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Nigel Farage Denies Rumours That He's Seriously Ill

"Rumours of my demise have been greatly exaggerated," he said at UKIP's conference in Margate.

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Ukip leader Nigel Farage delivers a speech during the Ukip spring conference held at the Winter Gardens in Margate.
Gareth Fuller / PA Wire/Press Association Images

Ukip leader Nigel Farage delivers a speech during the Ukip spring conference held at the Winter Gardens in Margate.

MARGATE – UKIP leader Nigel Farage has used a spring conference address to his party to deny speculation that he's been seriously ill.

Farage, speaking to hundreds of delegates, said there has been "unpleasant speculation" about his health due to his recent absence from the media, but he assured party members he's been busy campaigning in South Thanet were he is standing for election in May.

"Why haven't I been on television all the time, making empty promises like the other leaders?" said Farage. "My absence has caused people to spread unpleasant speculation about my health – I know this will disappoint my opponents, but rumours of my demise have been greatly exaggerated."

He said he's been campaigning, and claimed his work had been justified by an opinion poll released overnight which shows he's on course to win the South Thanet seat.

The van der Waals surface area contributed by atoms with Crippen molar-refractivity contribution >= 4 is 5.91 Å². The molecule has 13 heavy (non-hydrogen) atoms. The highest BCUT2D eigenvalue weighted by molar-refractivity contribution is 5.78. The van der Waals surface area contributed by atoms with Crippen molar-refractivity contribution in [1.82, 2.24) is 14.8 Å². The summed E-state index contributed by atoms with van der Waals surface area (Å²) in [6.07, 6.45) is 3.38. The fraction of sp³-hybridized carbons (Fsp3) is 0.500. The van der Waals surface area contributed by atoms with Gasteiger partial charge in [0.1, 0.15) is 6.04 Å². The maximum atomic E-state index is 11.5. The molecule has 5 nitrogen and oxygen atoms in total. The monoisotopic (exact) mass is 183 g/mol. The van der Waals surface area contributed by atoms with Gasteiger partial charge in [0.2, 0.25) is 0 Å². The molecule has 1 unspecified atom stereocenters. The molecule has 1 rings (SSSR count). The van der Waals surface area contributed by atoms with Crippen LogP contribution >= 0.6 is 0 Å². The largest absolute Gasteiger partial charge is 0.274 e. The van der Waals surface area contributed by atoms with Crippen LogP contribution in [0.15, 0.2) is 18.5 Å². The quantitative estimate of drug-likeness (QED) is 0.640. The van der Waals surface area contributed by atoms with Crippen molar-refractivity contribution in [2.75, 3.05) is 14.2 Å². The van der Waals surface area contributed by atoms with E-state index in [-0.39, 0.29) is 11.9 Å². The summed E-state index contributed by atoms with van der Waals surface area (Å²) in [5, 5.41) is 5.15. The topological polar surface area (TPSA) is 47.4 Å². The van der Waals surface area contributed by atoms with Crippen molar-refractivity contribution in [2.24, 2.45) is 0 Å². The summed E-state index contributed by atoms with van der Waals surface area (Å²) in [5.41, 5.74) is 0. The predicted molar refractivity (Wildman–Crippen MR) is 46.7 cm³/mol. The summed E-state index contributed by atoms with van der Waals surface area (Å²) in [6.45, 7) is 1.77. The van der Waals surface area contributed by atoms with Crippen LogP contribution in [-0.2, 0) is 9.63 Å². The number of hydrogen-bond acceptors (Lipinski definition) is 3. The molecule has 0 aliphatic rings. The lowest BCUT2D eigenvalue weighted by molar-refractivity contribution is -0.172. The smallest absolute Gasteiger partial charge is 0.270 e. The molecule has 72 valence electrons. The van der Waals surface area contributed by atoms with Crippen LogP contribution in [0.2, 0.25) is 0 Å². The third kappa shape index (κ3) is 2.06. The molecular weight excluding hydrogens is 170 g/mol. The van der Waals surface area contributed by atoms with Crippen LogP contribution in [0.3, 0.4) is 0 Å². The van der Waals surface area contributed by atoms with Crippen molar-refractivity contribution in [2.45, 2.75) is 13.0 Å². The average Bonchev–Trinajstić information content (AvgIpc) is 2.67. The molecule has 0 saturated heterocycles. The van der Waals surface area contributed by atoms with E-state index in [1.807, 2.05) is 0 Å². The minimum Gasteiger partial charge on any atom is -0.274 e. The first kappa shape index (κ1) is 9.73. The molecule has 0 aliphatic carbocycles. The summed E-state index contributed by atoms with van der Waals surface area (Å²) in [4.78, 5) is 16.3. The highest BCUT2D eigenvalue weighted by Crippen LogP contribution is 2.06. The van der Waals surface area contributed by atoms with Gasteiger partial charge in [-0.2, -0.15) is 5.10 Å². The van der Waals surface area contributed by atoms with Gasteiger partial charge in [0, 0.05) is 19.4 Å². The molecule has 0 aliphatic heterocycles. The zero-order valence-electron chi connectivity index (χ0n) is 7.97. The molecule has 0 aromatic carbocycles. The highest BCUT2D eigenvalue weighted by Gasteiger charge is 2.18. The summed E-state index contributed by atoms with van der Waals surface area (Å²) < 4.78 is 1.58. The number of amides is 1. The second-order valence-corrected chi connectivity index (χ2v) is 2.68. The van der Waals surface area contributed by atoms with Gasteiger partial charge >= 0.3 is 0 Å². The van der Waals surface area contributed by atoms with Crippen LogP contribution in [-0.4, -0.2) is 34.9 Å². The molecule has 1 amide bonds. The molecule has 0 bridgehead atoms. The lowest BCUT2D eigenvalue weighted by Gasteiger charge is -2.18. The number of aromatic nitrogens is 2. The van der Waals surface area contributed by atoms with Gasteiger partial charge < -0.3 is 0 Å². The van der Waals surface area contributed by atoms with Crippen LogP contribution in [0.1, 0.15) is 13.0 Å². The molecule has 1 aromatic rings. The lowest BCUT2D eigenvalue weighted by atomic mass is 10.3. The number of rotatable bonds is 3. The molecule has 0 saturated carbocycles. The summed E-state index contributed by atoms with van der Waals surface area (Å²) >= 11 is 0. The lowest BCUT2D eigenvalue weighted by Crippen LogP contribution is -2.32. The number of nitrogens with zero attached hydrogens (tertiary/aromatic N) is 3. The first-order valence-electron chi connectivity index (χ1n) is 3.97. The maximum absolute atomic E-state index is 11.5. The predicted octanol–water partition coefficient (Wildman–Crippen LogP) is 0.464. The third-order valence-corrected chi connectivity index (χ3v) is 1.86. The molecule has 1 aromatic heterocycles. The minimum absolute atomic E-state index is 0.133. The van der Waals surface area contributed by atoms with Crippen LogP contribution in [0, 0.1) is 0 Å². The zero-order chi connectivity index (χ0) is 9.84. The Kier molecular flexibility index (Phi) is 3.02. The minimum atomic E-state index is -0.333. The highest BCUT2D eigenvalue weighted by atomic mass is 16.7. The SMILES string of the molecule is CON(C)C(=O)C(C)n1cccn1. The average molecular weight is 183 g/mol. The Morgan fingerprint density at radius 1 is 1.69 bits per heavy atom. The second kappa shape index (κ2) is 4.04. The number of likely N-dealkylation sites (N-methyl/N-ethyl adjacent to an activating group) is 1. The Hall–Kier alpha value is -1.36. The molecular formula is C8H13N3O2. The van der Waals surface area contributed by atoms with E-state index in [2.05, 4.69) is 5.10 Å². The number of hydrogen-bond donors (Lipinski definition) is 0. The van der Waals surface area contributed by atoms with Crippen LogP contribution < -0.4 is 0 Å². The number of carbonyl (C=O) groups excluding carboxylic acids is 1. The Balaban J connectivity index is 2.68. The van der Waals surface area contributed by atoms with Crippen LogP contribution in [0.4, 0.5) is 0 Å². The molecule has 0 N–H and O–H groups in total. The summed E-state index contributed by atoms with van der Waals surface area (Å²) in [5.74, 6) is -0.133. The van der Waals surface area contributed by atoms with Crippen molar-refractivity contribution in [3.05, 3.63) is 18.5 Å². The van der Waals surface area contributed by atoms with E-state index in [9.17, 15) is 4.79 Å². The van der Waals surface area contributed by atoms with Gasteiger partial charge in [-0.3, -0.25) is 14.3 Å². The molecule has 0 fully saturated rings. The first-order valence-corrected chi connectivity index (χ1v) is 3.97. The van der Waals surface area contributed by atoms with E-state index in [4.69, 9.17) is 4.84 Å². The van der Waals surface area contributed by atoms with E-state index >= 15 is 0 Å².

At a conference which was more muted than last year's – which saw the defection of Mark Reckless MP from the Conservatives to UKIP – Farage predicted that UKIP will win "a good number" of seats at the election and promised to "hold the government's feet to the fire".

"We're going to be winning lots of seats," he said. "We will be the true opposition against Labour in the north east, from Birmingham to Hadrian's Wall."

Ukip leader Nigel Farage delivers a speech during the UKIP spring conference held at the Winter Gardens in Margate.
Chris Radburn / PA Wire/Press Association Images

Ukip leader Nigel Farage delivers a speech during the UKIP spring conference held at the Winter Gardens in Margate.

At one point Farage told all UKIP candidates to stand up and warned them of the troubles they might face in the coming months, saying they will "receive abuse like nothing you could imagine". He said negative campaigning had even made him feel sorry for Labour leader Ed Miliband.

"What you've seen since 2 January is the beginning of the longest and most negative election campaign in history," he said. "I'm not a supporter of Ed Miliband but there have been personal attacks on him, and everyone's attacking me but I'm used to that."

"That's not the kind of politics the people want," he continued. "We want the politics of hope and inspiration."

He went on to that the Daily Express for its support of UKIP, adding "we don't have many friends in the media".

The speech, and the conference as a whole, has been light on policy and an expected manifesto launch has not materialised – UKIP staff told BuzzFeed News to expect it before the end of March. Instead, the speech was in an attempt to to boost party spirits and prepare candidates for the campaign ahead.

"We are serious challengers to win four or five seats in this county alone," said Farage. "There is a growing level of support for the peoples army."

Jamie Ross is a Scotland reporter for BuzzFeed News and is based in Edinburgh.

Contact Jamie Ross at jamie.ross@buzzfeed.com.

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